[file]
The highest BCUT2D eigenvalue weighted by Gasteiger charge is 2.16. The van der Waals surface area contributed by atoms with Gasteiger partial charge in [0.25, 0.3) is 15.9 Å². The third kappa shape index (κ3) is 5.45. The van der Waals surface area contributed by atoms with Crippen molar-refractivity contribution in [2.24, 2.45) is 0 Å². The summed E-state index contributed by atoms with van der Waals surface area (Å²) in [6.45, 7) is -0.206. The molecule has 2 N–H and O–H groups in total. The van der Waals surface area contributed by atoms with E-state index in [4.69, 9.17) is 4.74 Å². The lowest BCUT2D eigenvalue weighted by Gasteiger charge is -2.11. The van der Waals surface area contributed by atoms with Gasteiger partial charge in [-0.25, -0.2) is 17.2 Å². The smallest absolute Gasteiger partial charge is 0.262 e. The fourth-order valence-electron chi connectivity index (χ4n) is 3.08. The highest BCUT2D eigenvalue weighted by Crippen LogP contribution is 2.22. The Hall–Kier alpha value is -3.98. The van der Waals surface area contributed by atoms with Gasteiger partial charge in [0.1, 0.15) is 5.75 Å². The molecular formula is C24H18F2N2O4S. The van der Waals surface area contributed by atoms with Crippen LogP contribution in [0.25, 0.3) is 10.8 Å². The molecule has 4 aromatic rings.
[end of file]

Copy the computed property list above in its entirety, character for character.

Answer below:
The highest BCUT2D eigenvalue weighted by Gasteiger charge is 2.16. The van der Waals surface area contributed by atoms with Gasteiger partial charge in [0.25, 0.3) is 15.9 Å². The third kappa shape index (κ3) is 5.45. The van der Waals surface area contributed by atoms with Crippen molar-refractivity contribution in [2.24, 2.45) is 0 Å². The summed E-state index contributed by atoms with van der Waals surface area (Å²) in [6.45, 7) is -0.206. The molecule has 2 N–H and O–H groups in total. The van der Waals surface area contributed by atoms with E-state index in [4.69, 9.17) is 4.74 Å². The lowest BCUT2D eigenvalue weighted by Gasteiger charge is -2.11. The van der Waals surface area contributed by atoms with Gasteiger partial charge in [-0.25, -0.2) is 17.2 Å². The smallest absolute Gasteiger partial charge is 0.262 e. The fourth-order valence-electron chi connectivity index (χ4n) is 3.08. The highest BCUT2D eigenvalue weighted by Crippen LogP contribution is 2.22. The Hall–Kier alpha value is -3.98. The van der Waals surface area contributed by atoms with Gasteiger partial charge in [0.1, 0.15) is 5.75 Å². The molecular formula is C24H18F2N2O4S. The van der Waals surface area contributed by atoms with Crippen LogP contribution in [0.25, 0.3) is 10.8 Å². The molecule has 4 aromatic rings.